I finished my newest soapmaking book and wanted to share a bit about it! I’m extremely pleased with it and LOVE the way it turned out.
It will be released on March 26, but Amazon is taking pre-orders now! 🙂 Grab your copy here. There will also be a Kindle version available.
This is my first book that I actually worked with a publisher on; I usually self-publish. The experience working with a publisher was great! It took a bit of stress away because they had such a great editing team and design team who put the book together. I usually do all of that myself. I’m now in the marketing stages with them and they have this crazy intense marketing plan that we’re executing! I’m learning so much!
It was really nice to get the perspective of non-soapers along the way to make sure the content was perfect for someone who was absolutely new to soapmaking.
This book is a beginner and advanced book. It has full-color step-by-step photographs for each of the processes, including cold-process, hot-process, melt-and-pour, hand-milled and liquid soap. I did all of the photography for the process shots as well. That was fun!
If you are already familiar with the basic processes of making soap, you’ll enjoy the design tutorials and all of the recipes.
What do I mean by natural soapmaking? There certainly isn’t a legal definition for the term natural. And what is natural to one soapmaker, might not be natural to another. In the book, you’ll find recipes designed using:
Essential oils for scent – No synthetic fragrance oils! (Nothing wrong with fragrance oils; I just wanted to go the essential oil route for this book.) Each recipe has a blend of essential oils including oils like peppermint, orange, lemongrass, litsea, lavender, cedar wood, patchouli…etc. Most of the essential oils used are easy to find and less expensive. I don’t use exotic or expensive essential oils in the blends as I want you to have easy access and be able to afford a good supply of essential oils.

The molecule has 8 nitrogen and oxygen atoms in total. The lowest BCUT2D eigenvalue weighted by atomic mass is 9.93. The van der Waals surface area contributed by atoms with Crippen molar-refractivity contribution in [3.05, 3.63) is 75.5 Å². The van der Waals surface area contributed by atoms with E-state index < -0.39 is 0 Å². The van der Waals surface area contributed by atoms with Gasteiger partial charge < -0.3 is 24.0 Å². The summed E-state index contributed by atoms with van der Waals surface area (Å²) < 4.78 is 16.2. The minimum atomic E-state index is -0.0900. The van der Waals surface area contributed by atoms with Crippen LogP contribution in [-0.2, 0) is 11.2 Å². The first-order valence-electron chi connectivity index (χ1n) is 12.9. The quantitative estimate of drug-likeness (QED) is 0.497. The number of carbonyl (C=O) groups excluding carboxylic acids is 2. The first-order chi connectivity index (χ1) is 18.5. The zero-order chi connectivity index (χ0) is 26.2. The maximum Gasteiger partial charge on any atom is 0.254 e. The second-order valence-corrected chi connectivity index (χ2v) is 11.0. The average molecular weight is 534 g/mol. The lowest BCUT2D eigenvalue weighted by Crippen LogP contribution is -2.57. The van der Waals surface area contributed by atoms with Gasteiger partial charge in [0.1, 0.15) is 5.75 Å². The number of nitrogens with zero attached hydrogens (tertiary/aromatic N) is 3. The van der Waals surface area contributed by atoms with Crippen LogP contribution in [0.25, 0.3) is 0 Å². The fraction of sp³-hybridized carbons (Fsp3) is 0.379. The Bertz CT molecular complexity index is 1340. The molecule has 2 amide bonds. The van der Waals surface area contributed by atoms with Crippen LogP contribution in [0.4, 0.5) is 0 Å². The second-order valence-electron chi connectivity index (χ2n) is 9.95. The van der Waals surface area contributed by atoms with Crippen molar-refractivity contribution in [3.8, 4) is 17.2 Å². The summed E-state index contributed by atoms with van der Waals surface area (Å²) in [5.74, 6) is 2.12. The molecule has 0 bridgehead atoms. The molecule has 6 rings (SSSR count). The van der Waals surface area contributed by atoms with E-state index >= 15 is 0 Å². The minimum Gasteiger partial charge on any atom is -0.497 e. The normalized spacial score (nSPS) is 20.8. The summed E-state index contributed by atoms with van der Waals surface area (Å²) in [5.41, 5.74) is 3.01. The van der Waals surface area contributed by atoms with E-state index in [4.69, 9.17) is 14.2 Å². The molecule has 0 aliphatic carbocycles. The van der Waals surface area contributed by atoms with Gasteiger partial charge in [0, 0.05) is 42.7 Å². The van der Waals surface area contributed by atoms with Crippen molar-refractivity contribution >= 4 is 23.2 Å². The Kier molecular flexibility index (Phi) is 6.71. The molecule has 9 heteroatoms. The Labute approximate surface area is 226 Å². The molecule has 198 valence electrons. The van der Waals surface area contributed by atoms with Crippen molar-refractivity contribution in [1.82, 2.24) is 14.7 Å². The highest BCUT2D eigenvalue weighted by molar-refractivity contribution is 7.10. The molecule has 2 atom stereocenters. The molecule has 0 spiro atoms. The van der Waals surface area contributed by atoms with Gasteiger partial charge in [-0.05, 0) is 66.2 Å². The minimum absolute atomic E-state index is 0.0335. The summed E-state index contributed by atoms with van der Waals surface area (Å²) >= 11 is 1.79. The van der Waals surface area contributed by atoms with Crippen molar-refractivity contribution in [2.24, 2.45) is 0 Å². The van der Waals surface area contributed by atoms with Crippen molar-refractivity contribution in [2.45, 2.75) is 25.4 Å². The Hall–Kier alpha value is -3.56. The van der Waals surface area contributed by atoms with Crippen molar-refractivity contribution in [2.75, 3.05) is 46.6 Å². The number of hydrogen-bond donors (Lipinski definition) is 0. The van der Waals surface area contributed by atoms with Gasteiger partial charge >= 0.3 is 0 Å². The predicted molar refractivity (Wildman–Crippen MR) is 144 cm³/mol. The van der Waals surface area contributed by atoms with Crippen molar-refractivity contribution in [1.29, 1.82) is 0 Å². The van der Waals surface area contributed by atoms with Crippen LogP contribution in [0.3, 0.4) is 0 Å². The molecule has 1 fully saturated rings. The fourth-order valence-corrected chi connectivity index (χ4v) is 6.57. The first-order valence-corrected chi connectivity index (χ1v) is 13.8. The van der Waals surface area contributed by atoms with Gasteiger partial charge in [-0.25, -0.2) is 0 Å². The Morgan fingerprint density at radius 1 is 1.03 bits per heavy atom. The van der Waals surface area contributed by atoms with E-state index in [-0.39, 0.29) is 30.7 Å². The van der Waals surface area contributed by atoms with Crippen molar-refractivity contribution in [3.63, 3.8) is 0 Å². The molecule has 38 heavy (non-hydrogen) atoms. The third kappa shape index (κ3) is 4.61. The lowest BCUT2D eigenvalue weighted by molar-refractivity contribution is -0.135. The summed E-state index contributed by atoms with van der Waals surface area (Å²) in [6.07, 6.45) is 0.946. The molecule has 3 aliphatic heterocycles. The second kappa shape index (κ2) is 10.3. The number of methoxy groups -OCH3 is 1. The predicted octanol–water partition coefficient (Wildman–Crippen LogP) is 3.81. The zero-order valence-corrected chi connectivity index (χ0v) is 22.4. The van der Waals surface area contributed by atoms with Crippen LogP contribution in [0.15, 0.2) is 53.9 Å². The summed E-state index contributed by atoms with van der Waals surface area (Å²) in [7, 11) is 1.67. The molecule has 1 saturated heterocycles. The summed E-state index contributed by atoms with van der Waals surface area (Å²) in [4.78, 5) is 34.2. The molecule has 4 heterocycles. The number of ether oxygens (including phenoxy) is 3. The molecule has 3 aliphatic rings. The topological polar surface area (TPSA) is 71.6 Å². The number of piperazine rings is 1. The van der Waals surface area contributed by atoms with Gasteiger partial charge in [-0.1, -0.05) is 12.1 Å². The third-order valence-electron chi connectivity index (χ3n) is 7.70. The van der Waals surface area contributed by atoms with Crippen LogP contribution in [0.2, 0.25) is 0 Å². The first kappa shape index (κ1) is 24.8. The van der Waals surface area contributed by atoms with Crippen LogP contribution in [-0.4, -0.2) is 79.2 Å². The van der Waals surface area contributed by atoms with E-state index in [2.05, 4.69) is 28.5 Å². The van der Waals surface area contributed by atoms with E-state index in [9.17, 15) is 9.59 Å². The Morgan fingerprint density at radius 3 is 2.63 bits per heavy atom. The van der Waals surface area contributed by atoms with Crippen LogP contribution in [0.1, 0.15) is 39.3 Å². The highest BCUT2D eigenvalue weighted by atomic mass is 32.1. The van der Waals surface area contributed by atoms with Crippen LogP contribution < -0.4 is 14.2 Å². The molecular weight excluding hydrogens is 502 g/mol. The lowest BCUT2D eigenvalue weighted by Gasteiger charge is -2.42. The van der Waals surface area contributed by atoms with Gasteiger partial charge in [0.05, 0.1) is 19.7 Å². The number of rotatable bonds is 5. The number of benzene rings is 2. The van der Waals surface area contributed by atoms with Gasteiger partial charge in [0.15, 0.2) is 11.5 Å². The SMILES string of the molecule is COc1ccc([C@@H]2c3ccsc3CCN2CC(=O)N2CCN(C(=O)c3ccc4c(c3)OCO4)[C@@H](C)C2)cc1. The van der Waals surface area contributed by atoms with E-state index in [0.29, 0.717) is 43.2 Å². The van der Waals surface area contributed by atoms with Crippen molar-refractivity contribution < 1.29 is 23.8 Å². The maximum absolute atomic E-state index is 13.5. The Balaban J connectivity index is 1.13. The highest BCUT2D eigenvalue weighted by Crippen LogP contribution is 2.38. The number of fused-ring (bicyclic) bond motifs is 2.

Natural colorants and additives – The soaps in the book are colored using natural colorants such as spices, herbs, clays, teas and juices. I do use zinc oxide for white, but you can simply omit. Scrubby soaps are made using seeds, luffa, herbs, coffee grounds and other naturally exfoliant materials.
Each process (cold-process, hot-process, melt-and-pour, hand-milled and liquid soap) is thoroughly explained and each section contains basic information, step-by-step process photos, troubleshooting, tips, step-by-step designs with photos and then recipes!
My goal for this book was to write a go-to basic soapmaking book that contained everything you need to know to get started! After reading it, you’ll confidently be making soap in no time.
I hope you’ll grab your copy! Thanks for your support as always!
Happy Soaping! -Amanda Aaron
Thanks for being a part of the Lovin’ Soap community! We’re so glad you’re here!
Now through March 1st, we are having a presale on our newest eClass, Clear Transparent Soap from Scratch!
In this video eCourse, I will show you:
- How to formulate your own transparent soap recipe that is remelt-able and reusable…similar to MP soap base.
- We’ll go over base oils and solvents that are available to use and why you would select each type of ingredient.
- How to make quick hot process transparent soap from scratch. It only takes about 20 minutes once you get the process down!
- How to remelt and use your base for future projects.
About the soap:
- The ingredients we use include coconut oil, stearic acid, castor oil, sodium hydroxide, everclear (grain alcohol) and sugar.
- The soap is remeltable and you can work with it like melt and pour soap base.
- You can create bars of soap or embeds that you can add to regular cold process soap.
- You’ll get different varieties of clarity in your soap…we’ll talk about that.
The class will be delivered in a a series of videos and downloadable PDF’s. You’ll have forever access and be able to watch over and over again as you want.
Happy Soaping! -Amanda Aaron